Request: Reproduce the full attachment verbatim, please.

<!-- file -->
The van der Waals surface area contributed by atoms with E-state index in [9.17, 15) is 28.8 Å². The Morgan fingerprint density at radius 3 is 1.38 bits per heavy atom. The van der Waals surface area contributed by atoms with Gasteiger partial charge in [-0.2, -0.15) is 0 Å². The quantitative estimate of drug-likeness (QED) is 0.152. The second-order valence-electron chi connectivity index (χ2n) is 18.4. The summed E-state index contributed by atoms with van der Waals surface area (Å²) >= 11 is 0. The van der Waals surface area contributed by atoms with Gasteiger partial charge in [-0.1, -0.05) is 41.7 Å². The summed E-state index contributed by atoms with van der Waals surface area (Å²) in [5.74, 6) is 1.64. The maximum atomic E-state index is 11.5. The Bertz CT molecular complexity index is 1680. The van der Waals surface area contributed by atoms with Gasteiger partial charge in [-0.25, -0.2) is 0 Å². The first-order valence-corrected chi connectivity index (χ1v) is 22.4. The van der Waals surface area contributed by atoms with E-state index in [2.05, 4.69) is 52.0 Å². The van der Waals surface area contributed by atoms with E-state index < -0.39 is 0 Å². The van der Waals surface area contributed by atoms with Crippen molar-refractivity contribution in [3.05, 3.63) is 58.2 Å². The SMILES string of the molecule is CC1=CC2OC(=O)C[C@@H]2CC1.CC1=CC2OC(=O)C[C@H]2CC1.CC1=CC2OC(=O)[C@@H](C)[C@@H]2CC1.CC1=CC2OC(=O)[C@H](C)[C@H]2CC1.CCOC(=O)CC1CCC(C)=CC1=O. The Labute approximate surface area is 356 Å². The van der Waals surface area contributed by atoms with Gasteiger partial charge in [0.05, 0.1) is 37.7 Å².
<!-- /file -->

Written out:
The van der Waals surface area contributed by atoms with E-state index in [9.17, 15) is 28.8 Å². The Morgan fingerprint density at radius 3 is 1.38 bits per heavy atom. The van der Waals surface area contributed by atoms with Gasteiger partial charge in [-0.2, -0.15) is 0 Å². The quantitative estimate of drug-likeness (QED) is 0.152. The second-order valence-electron chi connectivity index (χ2n) is 18.4. The summed E-state index contributed by atoms with van der Waals surface area (Å²) >= 11 is 0. The van der Waals surface area contributed by atoms with Gasteiger partial charge in [-0.1, -0.05) is 41.7 Å². The summed E-state index contributed by atoms with van der Waals surface area (Å²) in [5.74, 6) is 1.64. The maximum atomic E-state index is 11.5. The Bertz CT molecular complexity index is 1680. The van der Waals surface area contributed by atoms with Gasteiger partial charge in [-0.25, -0.2) is 0 Å². The first-order valence-corrected chi connectivity index (χ1v) is 22.4. The van der Waals surface area contributed by atoms with E-state index in [2.05, 4.69) is 52.0 Å². The van der Waals surface area contributed by atoms with E-state index < -0.39 is 0 Å². The van der Waals surface area contributed by atoms with Crippen molar-refractivity contribution in [3.05, 3.63) is 58.2 Å². The SMILES string of the molecule is CC1=CC2OC(=O)C[C@@H]2CC1.CC1=CC2OC(=O)C[C@H]2CC1.CC1=CC2OC(=O)[C@@H](C)[C@@H]2CC1.CC1=CC2OC(=O)[C@H](C)[C@H]2CC1.CCOC(=O)CC1CCC(C)=CC1=O. The Labute approximate surface area is 356 Å². The van der Waals surface area contributed by atoms with Gasteiger partial charge in [0.05, 0.1) is 37.7 Å².